Unerasable Memories > Curatorship

Currently the director of MALBA (Latin American Art Museum in Buenos Aires), Spain’s Agustín Pérez Rubio, formerly the director of MUSAC (Contemporary Art Museum of Castilla y León), in his native country, is the guest curator for the exhibition Unerasable Memories – a historic look at the videobrasil collection. Known for his research into various collections, Pérez Rubio, also a historian, has delved into Associação Cultural Videobrasil’s collection of 1,300-plus videos, selecting artworks that highlight historical and political facts often interpreted from the official, dominating, colonizing perspective, through the sensitive gazes of artists from Brazil and the world over.

"The construction of our memory is selective and therefore cultural. Thus being, memory is like a vast collection of memories of events of inestimable value — individual or collective — that have occurred over the course of history. The wealthiest one is not he who has more memories, but he who can treasure them, make them alive, and live them infinitely.

The same idea applies to a collection. It consists not only of the device that brings together, maintains, and exhibits artifacts or objects; it consists also of the experiences that they refer to. The more an art collection can place us in touch with the unique experiences lived and felt by the artists or cause us to recall other possible worlds, the more relevant it will be.

The Videobrasil Collection is rooted in a moment when video was first and foremost a political tool, and retained this character as the Festival ceased to speak of one South to speak of many, broadening our views of the political realities of Latin America, Africa, Australia, Eastern Europe, the Middle East, China, Southeast Asia. This project strongly considers that origin. This is why history, memory, and recollection are so important here; they are a big part of the experience I have lived through for over a year and a half, while sailing the waters of the collection under a political and social perspective.

As I outlined the idea that is the backbone to this exhibition, sets of opposing mirrors came to mind: one fact projects onto another, and the other, in turn, projects back the contents of the image it contains. The Videobrasil Collection projects, onto the exhibition and its artwork, issues of historical interest, shedding light on actual events and the fictions based upon them. Projecting here has to do with reproducing, bringing to light, retrieving from obscurity and oblivion.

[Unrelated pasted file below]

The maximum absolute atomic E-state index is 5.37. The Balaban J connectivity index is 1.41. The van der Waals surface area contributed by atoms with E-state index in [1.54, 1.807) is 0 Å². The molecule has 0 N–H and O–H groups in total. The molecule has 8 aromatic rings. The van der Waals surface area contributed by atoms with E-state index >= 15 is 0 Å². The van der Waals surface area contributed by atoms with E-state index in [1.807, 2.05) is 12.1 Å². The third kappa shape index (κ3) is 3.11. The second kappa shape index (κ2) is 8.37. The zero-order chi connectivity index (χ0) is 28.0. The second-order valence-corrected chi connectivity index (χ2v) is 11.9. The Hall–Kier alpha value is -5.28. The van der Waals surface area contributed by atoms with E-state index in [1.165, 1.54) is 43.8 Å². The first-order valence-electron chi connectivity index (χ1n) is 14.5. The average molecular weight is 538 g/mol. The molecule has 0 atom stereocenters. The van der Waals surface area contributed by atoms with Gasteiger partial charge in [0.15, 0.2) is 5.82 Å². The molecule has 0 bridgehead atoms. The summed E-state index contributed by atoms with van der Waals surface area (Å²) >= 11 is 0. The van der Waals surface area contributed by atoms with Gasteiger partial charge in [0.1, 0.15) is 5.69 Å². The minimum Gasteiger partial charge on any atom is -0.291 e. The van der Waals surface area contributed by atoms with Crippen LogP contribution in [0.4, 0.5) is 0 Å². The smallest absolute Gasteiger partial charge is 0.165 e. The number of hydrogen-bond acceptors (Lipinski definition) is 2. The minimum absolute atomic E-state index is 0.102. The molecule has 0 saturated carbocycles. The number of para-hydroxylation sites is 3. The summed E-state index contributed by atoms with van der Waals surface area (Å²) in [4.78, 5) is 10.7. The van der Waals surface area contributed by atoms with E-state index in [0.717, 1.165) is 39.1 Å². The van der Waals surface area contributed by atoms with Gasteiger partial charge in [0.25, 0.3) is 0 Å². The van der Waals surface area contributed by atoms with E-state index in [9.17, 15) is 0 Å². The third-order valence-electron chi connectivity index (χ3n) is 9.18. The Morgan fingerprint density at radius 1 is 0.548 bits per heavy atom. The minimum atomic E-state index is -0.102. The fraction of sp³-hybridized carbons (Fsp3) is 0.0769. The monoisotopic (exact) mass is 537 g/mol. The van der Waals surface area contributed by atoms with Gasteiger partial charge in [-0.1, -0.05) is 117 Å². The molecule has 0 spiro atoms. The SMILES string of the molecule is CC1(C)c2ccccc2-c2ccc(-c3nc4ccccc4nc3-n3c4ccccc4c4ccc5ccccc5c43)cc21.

Unerasable Memories sets out to evidence the compromises that derive from postcolonial studies in contemporary creation. Its initial inquiry concerns the conflicts, in Brazil and elsewhere, that arise from the notion of “conquest” as an action whereby man imposes himself with violence to dominate, rule, and enslave others. The metaphor applies to the globalized world of the 20th and early 21st centuries, in the erasing of indigenous cultures, slavery, racism, forced migration flows; and it applies to the micro-histories of how these issues affect the lives of those who experience them.

Eleven works comprise the exhibition’s core, ordered chronologically according to the events they refer to and complemented by recordings, actions, and documentaries that echo the facts they address. The artworks interrelate in their themes, chronologies, and territories. What these artists and artworks intend to do is keep alive the memory of facts which the winning narrator, he who writes history, wants us to believe no longer belong to us.

One cannot go forth in an amnesiac, aseptic world. The important thing here is to reflect about how we read history, how we keep it and evoke it in order to learn from it. We must discuss historical memory and the various ways to create it, so that we will not continue to open the newspaper and remain unmoved in the face of facts that have also happened to us and to our ancestors. So that we may forge ahead without erasing what has passed."

Agustín Pérez Rubio